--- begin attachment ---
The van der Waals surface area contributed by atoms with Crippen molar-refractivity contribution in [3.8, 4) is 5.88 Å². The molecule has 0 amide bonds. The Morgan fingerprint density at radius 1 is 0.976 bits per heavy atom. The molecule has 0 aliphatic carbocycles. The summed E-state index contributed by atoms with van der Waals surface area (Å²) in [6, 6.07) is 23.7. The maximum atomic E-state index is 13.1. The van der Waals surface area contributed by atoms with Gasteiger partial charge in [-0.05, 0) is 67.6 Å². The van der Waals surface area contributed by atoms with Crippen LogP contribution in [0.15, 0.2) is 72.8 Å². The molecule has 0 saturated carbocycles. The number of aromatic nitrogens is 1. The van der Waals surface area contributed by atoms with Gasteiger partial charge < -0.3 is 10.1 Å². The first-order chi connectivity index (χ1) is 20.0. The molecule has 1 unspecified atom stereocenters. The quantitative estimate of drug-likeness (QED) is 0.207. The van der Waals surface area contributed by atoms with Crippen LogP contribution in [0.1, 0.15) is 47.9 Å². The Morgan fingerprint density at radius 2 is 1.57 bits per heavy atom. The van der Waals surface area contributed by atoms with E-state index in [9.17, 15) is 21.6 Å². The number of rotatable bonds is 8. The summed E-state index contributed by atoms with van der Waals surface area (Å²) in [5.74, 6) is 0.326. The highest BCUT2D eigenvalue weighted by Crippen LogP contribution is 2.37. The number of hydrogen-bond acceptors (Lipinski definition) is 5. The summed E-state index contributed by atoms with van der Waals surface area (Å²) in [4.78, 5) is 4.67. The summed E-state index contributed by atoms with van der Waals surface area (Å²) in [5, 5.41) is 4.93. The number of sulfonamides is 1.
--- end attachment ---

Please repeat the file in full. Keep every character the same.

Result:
The van der Waals surface area contributed by atoms with Crippen molar-refractivity contribution in [3.8, 4) is 5.88 Å². The molecule has 0 amide bonds. The Morgan fingerprint density at radius 1 is 0.976 bits per heavy atom. The molecule has 0 aliphatic carbocycles. The summed E-state index contributed by atoms with van der Waals surface area (Å²) in [6, 6.07) is 23.7. The maximum atomic E-state index is 13.1. The van der Waals surface area contributed by atoms with Gasteiger partial charge in [-0.05, 0) is 67.6 Å². The van der Waals surface area contributed by atoms with Crippen LogP contribution in [0.15, 0.2) is 72.8 Å². The molecule has 0 saturated carbocycles. The number of aromatic nitrogens is 1. The van der Waals surface area contributed by atoms with Gasteiger partial charge < -0.3 is 10.1 Å². The first-order chi connectivity index (χ1) is 20.0. The molecule has 1 unspecified atom stereocenters. The quantitative estimate of drug-likeness (QED) is 0.207. The van der Waals surface area contributed by atoms with Crippen LogP contribution in [0.1, 0.15) is 47.9 Å². The Morgan fingerprint density at radius 2 is 1.57 bits per heavy atom. The van der Waals surface area contributed by atoms with E-state index in [9.17, 15) is 21.6 Å². The number of rotatable bonds is 8. The summed E-state index contributed by atoms with van der Waals surface area (Å²) in [5.74, 6) is 0.326. The highest BCUT2D eigenvalue weighted by Crippen LogP contribution is 2.37. The number of hydrogen-bond acceptors (Lipinski definition) is 5. The summed E-state index contributed by atoms with van der Waals surface area (Å²) in [4.78, 5) is 4.67. The summed E-state index contributed by atoms with van der Waals surface area (Å²) in [5, 5.41) is 4.93. The number of sulfonamides is 1.